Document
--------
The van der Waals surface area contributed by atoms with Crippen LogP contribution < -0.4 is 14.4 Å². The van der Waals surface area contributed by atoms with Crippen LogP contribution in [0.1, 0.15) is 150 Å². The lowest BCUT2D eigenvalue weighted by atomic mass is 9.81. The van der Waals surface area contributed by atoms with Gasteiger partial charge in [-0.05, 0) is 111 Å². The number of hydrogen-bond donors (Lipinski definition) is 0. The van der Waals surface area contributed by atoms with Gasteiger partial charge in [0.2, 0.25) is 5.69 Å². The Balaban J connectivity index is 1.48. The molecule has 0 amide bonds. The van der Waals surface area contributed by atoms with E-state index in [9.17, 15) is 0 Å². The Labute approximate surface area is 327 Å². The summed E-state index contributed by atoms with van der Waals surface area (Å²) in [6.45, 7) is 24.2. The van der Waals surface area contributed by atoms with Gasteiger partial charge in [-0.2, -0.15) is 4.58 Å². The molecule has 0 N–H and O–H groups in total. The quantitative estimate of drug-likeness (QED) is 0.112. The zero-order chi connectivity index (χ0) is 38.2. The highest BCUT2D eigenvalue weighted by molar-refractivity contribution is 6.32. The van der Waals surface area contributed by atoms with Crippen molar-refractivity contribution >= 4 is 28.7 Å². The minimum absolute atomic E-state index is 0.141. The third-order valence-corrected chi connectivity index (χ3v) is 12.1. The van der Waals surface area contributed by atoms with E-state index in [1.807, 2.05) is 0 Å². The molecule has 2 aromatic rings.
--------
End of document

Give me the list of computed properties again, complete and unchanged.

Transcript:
The van der Waals surface area contributed by atoms with Crippen LogP contribution < -0.4 is 14.4 Å². The van der Waals surface area contributed by atoms with Crippen LogP contribution in [0.1, 0.15) is 150 Å². The lowest BCUT2D eigenvalue weighted by atomic mass is 9.81. The van der Waals surface area contributed by atoms with Gasteiger partial charge in [-0.05, 0) is 111 Å². The number of hydrogen-bond donors (Lipinski definition) is 0. The van der Waals surface area contributed by atoms with Gasteiger partial charge in [0.2, 0.25) is 5.69 Å². The Balaban J connectivity index is 1.48. The molecule has 0 amide bonds. The van der Waals surface area contributed by atoms with E-state index in [9.17, 15) is 0 Å². The Labute approximate surface area is 327 Å². The summed E-state index contributed by atoms with van der Waals surface area (Å²) in [6.45, 7) is 24.2. The van der Waals surface area contributed by atoms with Gasteiger partial charge in [-0.2, -0.15) is 4.58 Å². The molecule has 0 N–H and O–H groups in total. The quantitative estimate of drug-likeness (QED) is 0.112. The zero-order chi connectivity index (χ0) is 38.2. The highest BCUT2D eigenvalue weighted by molar-refractivity contribution is 6.32. The van der Waals surface area contributed by atoms with Crippen molar-refractivity contribution >= 4 is 28.7 Å². The minimum absolute atomic E-state index is 0.141. The third-order valence-corrected chi connectivity index (χ3v) is 12.1. The van der Waals surface area contributed by atoms with E-state index in [1.807, 2.05) is 0 Å². The molecule has 2 aromatic rings.